20 December 2019
By Prof. Melanie Austen, Programme Director, Plymouth Marine Laboratory

When we produced our first newsletter just over a year ago I wrote about the how proud I was to be able to lead a fantastic team of researchers across the UK and SE Asia in the Blue Communities project. The progress that has been made over nearly 2 years (already!) tells me that my pride was not at all misplaced. Our progress has been achieved through collaborative working and mutual support among the research teams, building research capacity through training events and learning-by-doing.

We have been co-developing and co-delivering novel and innovative research in the four Blue Communities case study sites in Palawan (Philippines), Sabah Marine Park (Malaysia), Taka Bonerate (Indonesia) and Cu Lao Cham (Vietnam). There have been training workshops, stakeholder consultations and data collection. We have had a start-up meeting in Kuala Lumpur, an annual project meeting in Palawan, and this year our second Annual Meeting took place in Plymouth co-hosted by Plymouth Marine Laboratory and the University of Plymouth over a packed 2 weeks in August.

Annual meeting in Plymouth

The Plymouth meeting enabled everyone to get up to date on project progress, to have discussions that ensure we maximise on our interdisciplinary approaches, integrate and synthesise across the different strands of Blue Communities – from governance to ecology and ecosystem services, remote sensing to public health towards delivering support for better marine planning, and sharing our experiences to learn lessons from what has and hasn’t worked well.

A week of training and analysis enabled partners to work together on data analysis and in some cases to start to write up the results for publication. A highlight was our field trip to the North Devon UNESCO Biosphere Reserve to see for ourselves the similarities and differences between this UK example and the case study sites in SE Asia that Blue Communities is focusing on. This, along with visits to e.g. Mount Edgcumbe Park, Kingsand and Cawsand, and to the Eden project gave our visitors an opportunity to see some of our wonderful SW England countryside.

Our packed 2 weeks of meeting and training has been reflected in the high level of research and training activity that has been undertaken already during the Blue Communities project. You can read about some of the research that is underway elsewhere in this newsletter and on our web site, so I thought it might be interesting to reflect here on some of our overarching achievements already in the programme.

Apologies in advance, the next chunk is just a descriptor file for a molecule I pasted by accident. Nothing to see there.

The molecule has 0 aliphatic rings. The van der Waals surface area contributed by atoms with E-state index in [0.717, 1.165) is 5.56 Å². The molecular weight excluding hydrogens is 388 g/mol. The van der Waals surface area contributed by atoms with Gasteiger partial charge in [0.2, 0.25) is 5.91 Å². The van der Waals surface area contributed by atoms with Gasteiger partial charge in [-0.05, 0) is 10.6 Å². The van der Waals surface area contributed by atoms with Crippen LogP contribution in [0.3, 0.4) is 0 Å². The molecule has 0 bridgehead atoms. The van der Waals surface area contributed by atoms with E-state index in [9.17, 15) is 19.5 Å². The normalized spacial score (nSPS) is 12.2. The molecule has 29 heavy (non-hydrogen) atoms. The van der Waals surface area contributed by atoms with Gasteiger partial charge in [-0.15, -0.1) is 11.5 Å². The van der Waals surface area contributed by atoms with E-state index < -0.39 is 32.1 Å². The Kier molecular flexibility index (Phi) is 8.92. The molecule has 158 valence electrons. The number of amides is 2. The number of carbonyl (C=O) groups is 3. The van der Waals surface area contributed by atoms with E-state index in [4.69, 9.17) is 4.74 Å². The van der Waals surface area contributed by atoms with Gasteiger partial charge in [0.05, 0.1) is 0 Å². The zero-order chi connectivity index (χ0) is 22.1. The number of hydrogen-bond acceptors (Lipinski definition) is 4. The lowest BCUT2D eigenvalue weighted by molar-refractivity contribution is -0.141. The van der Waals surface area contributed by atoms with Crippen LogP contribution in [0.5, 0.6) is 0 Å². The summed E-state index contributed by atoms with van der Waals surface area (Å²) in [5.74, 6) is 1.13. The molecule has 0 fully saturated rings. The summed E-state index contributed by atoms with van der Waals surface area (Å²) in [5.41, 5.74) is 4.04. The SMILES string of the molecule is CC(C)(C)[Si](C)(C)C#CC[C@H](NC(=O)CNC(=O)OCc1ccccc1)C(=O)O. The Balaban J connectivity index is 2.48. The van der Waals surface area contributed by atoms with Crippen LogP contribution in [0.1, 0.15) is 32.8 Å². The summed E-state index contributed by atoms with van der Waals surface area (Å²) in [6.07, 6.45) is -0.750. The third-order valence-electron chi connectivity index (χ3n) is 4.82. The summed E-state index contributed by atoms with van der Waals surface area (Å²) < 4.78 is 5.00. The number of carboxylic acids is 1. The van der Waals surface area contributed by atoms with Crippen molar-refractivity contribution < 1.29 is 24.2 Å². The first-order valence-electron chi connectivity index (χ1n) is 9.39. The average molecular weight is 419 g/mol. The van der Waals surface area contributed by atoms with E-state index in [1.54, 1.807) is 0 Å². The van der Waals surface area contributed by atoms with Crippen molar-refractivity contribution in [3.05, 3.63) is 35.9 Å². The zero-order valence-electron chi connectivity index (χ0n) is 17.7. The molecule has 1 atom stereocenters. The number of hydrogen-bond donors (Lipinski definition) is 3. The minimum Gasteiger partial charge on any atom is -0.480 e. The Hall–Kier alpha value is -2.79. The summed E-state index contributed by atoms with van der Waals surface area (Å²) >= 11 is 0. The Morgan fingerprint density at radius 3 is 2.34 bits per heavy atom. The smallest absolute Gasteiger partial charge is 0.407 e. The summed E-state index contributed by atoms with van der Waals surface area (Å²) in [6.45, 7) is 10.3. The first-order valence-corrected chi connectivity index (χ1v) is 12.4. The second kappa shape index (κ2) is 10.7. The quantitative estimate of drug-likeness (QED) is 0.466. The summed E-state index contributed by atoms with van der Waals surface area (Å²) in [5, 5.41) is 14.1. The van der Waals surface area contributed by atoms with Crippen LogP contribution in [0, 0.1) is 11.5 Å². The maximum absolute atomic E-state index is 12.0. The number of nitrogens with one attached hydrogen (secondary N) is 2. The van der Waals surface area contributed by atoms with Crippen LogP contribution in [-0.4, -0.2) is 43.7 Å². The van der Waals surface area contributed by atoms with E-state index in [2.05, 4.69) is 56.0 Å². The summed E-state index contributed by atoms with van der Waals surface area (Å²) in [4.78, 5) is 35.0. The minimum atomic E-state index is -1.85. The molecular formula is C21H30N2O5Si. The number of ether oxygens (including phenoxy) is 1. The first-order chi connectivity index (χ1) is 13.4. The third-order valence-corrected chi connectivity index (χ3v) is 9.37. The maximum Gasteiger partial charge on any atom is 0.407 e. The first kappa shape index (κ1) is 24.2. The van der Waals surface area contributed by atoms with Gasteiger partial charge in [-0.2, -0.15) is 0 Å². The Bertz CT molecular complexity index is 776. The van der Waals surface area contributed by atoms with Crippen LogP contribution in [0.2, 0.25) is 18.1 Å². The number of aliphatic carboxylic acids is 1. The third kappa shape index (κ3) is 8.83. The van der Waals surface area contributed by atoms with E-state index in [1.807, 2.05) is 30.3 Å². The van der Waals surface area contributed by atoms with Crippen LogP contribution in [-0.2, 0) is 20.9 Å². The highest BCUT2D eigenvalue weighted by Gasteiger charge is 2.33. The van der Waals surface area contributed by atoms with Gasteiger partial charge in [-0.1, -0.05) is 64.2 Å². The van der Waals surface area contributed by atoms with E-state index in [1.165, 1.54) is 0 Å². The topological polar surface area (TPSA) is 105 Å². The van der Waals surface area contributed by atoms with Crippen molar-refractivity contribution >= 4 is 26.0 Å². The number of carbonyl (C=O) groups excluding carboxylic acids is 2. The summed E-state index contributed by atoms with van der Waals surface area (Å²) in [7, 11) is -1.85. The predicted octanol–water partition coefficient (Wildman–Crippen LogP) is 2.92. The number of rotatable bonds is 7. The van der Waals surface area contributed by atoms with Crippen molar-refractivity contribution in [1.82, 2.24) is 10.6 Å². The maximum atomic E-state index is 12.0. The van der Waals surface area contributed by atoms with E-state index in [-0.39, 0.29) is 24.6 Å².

Across the Programme we now have around 100 staff currently participating. This is a 78% increase from the staff at the beginning of the Blue Communities Programme, and the largest increases have been in staff in the Universities in our case study sites.  It is also great to see that our gender balance is very close to 50:50.

There has been a lot of progress on building both individual and institutional research capacity. For Case Study Partner researchers this includes individual development through training, co-development and co-delivery of research in the following areas (relating to Blue Communities projects):  
 
  • Application of evidence synthesis methods.
  • Governance analysis.
  • Ecosystem services synthesis.
  • Assessment of suitable sites for renewable energy.
  • Assessment of health and well-being.
  • Interpretation of earth observation imagery.
  • Application of modelling tools to evaluate the impact of climate change to marine resources.
  • Systematic scenario planning and communicating to stakeholders.
 
For many researchers this has also involved building capability in facilitating stakeholder workshops and events and gathering suitable data for onwards analysis and interpretation. At an institutional level we have explored and developed capabilities in the following areas: